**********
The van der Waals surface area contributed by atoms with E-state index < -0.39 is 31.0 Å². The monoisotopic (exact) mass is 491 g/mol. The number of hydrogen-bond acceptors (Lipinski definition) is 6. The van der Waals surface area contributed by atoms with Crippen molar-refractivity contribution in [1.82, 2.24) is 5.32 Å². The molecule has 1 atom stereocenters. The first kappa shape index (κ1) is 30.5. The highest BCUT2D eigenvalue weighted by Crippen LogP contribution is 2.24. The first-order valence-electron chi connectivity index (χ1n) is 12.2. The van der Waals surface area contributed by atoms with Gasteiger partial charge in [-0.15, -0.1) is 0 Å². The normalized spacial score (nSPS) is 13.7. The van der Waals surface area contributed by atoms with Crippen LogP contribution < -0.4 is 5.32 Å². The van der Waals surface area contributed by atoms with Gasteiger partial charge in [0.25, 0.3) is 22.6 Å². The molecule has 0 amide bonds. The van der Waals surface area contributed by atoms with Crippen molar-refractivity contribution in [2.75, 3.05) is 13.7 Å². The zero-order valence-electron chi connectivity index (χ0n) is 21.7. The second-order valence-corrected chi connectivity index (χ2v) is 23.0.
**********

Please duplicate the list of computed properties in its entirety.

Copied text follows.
The van der Waals surface area contributed by atoms with E-state index < -0.39 is 31.0 Å². The monoisotopic (exact) mass is 491 g/mol. The number of hydrogen-bond acceptors (Lipinski definition) is 6. The van der Waals surface area contributed by atoms with Crippen molar-refractivity contribution in [1.82, 2.24) is 5.32 Å². The molecule has 1 atom stereocenters. The first kappa shape index (κ1) is 30.5. The highest BCUT2D eigenvalue weighted by Crippen LogP contribution is 2.24. The first-order valence-electron chi connectivity index (χ1n) is 12.2. The van der Waals surface area contributed by atoms with Gasteiger partial charge in [-0.15, -0.1) is 0 Å². The normalized spacial score (nSPS) is 13.7. The van der Waals surface area contributed by atoms with Crippen LogP contribution < -0.4 is 5.32 Å². The van der Waals surface area contributed by atoms with Gasteiger partial charge in [0.25, 0.3) is 22.6 Å². The molecule has 0 amide bonds. The van der Waals surface area contributed by atoms with Crippen molar-refractivity contribution in [2.75, 3.05) is 13.7 Å². The zero-order valence-electron chi connectivity index (χ0n) is 21.7. The second-order valence-corrected chi connectivity index (χ2v) is 23.0.